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The best villains actually have a noble purpose. Like the Bond-villain that wants to kill millions of people - but he’s only doing it because humans are over-populating the world, and that will lead to even larger numbers of deaths. Try to see things from their side to. Make their actions reasonable and logical for someone in their position.

Antagonists usually get introduced late, like around the first turning-point, if they aren’t introduced right away, in the inciting-incident or a cold-open. That’s because so many other characters have to be introduced, not least of which is the main character, that there’s very little time to do much of anything else in the first act. But, of course, the problem or quest needs to present itself by the end of the first act.

When choosing your antagonist, make him/her/it not just nearly-unbeatable, but interesting as well. That’s the Number 1 most-common flaw I see in young screenwriter’s screenplays. The characters are mere cardboard cut-outs. Put effort into your antagonist too. Don’t neglect him. Some movies literally hinge on the quality of their antagonist (Silence of the Lambs, Full Metal Jacket, The Dark Knight, Darth Vader, Nurse Rached, Keyser Soze, Michael Meyers).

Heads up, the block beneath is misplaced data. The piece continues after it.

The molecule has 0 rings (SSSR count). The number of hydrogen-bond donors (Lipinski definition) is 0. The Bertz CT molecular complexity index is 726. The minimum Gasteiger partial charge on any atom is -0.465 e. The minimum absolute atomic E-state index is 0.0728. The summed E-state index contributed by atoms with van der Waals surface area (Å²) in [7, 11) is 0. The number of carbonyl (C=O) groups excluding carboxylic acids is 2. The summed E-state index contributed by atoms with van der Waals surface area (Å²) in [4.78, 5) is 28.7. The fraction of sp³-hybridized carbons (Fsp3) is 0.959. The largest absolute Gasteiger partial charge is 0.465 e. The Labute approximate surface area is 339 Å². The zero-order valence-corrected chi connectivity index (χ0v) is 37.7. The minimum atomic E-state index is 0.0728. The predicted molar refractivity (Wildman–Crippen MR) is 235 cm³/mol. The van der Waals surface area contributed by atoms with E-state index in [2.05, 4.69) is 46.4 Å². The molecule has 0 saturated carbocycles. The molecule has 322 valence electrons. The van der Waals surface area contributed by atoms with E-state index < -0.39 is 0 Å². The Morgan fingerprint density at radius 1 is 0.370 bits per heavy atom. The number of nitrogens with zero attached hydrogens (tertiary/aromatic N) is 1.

The Antagonist!

You don’t have to have one antagonist either. Take Breaking Away, for example, at first you’re led to believe that the Italian Cycling Team are the antagonists, but you later realize that the college kids are the real antagonists of the story. Both serve as antagonists at different points in the screenplay.